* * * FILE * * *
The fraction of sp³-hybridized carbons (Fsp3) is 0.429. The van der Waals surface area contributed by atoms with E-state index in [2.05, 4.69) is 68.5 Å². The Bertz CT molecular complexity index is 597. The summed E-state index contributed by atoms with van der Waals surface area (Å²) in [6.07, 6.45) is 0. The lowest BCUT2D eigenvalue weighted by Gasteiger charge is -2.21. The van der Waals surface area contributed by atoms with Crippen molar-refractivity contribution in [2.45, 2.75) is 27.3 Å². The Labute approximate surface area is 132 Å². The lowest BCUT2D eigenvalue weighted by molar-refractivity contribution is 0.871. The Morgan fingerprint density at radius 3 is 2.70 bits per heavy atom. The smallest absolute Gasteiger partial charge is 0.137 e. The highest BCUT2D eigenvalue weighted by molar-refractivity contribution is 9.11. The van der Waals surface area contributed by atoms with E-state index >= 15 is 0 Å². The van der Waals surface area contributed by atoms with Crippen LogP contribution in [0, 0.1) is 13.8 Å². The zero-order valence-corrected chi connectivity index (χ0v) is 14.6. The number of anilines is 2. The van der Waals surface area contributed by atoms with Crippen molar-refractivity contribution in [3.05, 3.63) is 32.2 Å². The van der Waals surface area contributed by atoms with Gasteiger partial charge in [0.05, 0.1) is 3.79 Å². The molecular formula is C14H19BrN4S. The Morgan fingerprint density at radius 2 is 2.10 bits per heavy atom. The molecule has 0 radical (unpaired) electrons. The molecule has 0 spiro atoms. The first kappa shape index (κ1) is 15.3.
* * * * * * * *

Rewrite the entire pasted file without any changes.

The fraction of sp³-hybridized carbons (Fsp3) is 0.429. The van der Waals surface area contributed by atoms with E-state index in [2.05, 4.69) is 68.5 Å². The Bertz CT molecular complexity index is 597. The summed E-state index contributed by atoms with van der Waals surface area (Å²) in [6.07, 6.45) is 0. The lowest BCUT2D eigenvalue weighted by Gasteiger charge is -2.21. The van der Waals surface area contributed by atoms with Crippen molar-refractivity contribution in [2.45, 2.75) is 27.3 Å². The Labute approximate surface area is 132 Å². The lowest BCUT2D eigenvalue weighted by molar-refractivity contribution is 0.871. The Morgan fingerprint density at radius 3 is 2.70 bits per heavy atom. The smallest absolute Gasteiger partial charge is 0.137 e. The highest BCUT2D eigenvalue weighted by molar-refractivity contribution is 9.11. The van der Waals surface area contributed by atoms with E-state index >= 15 is 0 Å². The van der Waals surface area contributed by atoms with Crippen LogP contribution in [0, 0.1) is 13.8 Å². The zero-order valence-corrected chi connectivity index (χ0v) is 14.6. The number of anilines is 2. The van der Waals surface area contributed by atoms with Crippen molar-refractivity contribution in [3.05, 3.63) is 32.2 Å². The van der Waals surface area contributed by atoms with Gasteiger partial charge in [0.05, 0.1) is 3.79 Å². The molecular formula is C14H19BrN4S. The Morgan fingerprint density at radius 2 is 2.10 bits per heavy atom. The molecule has 0 radical (unpaired) electrons. The molecule has 0 spiro atoms. The first kappa shape index (κ1) is 15.3.